Dedicated to classics and hits.

Thursday, November 06, 2014

The Making of the Middle Sea by Cyprian Broodbank

The Bronze Age civilizations of the Mediterranean.

The Making of the Middle Sea: A History of the Mediterranean from the Beginning to the Emergence of the Classical World
 by Cyprian Broodbank
Published November 1st, 2013
Oxford University Press
673 pages
387 illustrations, 49 in color
4.9 pounds
These bronze age ruins on Malta are the kind of sites that Cyprian Broodbank tries to illuminate in The Making of the Middle Sea.
     The Making of the Middle Sea is bulky enough to evoke raised eyebrows if you attempt to read it in public. The Making of the Middle Sea is heavy enough so that if you attempt to read it lying down, it will eventually hurt your stomach simply by virtue of its weight.  The Making of the Middle Sea is 673 pages long, but 70 of those pages are footnotes and a bibliography, and perhaps 300 pages worth of text contain photographs, maps, diagrams and illustrations, so when all is said in done, The Making of the Middle Sea by Cyprian Broodbank ends up being a manageable 300 page read.  As Broodbank himself acknolwedges in his introduction, it has indeed been a generation since Fernand Braudel (1902-1985) wrote The Mediterranean and the Mediterranean World in the Age of Philip II in 1949.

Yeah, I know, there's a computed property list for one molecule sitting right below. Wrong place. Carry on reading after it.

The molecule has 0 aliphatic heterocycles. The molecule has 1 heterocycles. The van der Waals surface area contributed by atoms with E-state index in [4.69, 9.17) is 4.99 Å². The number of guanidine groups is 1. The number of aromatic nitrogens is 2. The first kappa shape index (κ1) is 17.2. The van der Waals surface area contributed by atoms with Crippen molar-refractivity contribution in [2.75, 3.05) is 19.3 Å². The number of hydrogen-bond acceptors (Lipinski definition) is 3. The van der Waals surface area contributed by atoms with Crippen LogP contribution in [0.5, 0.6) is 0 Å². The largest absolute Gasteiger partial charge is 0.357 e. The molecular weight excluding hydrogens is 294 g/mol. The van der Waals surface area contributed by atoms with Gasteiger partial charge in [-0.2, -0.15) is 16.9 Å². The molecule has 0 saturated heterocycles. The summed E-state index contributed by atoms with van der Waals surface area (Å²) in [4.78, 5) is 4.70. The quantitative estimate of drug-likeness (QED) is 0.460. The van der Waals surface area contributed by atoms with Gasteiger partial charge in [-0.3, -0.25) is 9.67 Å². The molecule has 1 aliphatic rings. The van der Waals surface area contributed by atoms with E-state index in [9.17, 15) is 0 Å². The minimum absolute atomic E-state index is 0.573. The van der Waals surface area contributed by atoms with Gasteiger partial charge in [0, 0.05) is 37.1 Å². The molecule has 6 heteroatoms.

This bronze figure from Sardinia is an example of an indigenous mythology.

    Braudel's opus was the first book to write a history of an area, rather than a nation, people or personage, and his method was coined the Annales school, which can be loosely described as both a bottom/up historical technique, with greater attention paid to the lives of average people than rulers AND as an integrative technique where knowledge from other social science disciplines: notably archeology and climatology, were broad in to shed light on previously little known places and times.

   Braudel set off the equivalent of an enormous earthquake with his history of the Mediterranean and subsequent five volume history of private life, but he was limited in what he could draw from other disciplines, which were themselves limited by two World Wars and various discipline specific methodological issues.  Broodbank, an archaeologist by training, confidently presents The Making of the Middle Sea as an up to date successor to The Mediterranean, and he has in his favor more than a half century of advances in archeology, climate studies, genetics, carbon dating to assist him in fulfilling his broad promise of presenting, "A History of the Mediterranean from the Beginning to the Emergence of the Classical World."

   Broodbank proceeds in chronological order, literally starting before the Mediterranean existed to the initial population of the the entire basin by Modern humans.  Within each chapter he moves in a loosely clockwise fashion, usually starting in North Africa, which has the least amount of available information, then the Iberian peninsula, the Balearics and southern France, Italy, the Balkans, Greece, the Middle East and Egypt.  In the opening couple chapters, these areas really do function separate and independently, and one of the major narrative themes of The Making of the Middle Sea is the process by which the various discrete regions expanded and integrated, leading up to the "explosion" of the Greek/Roman era.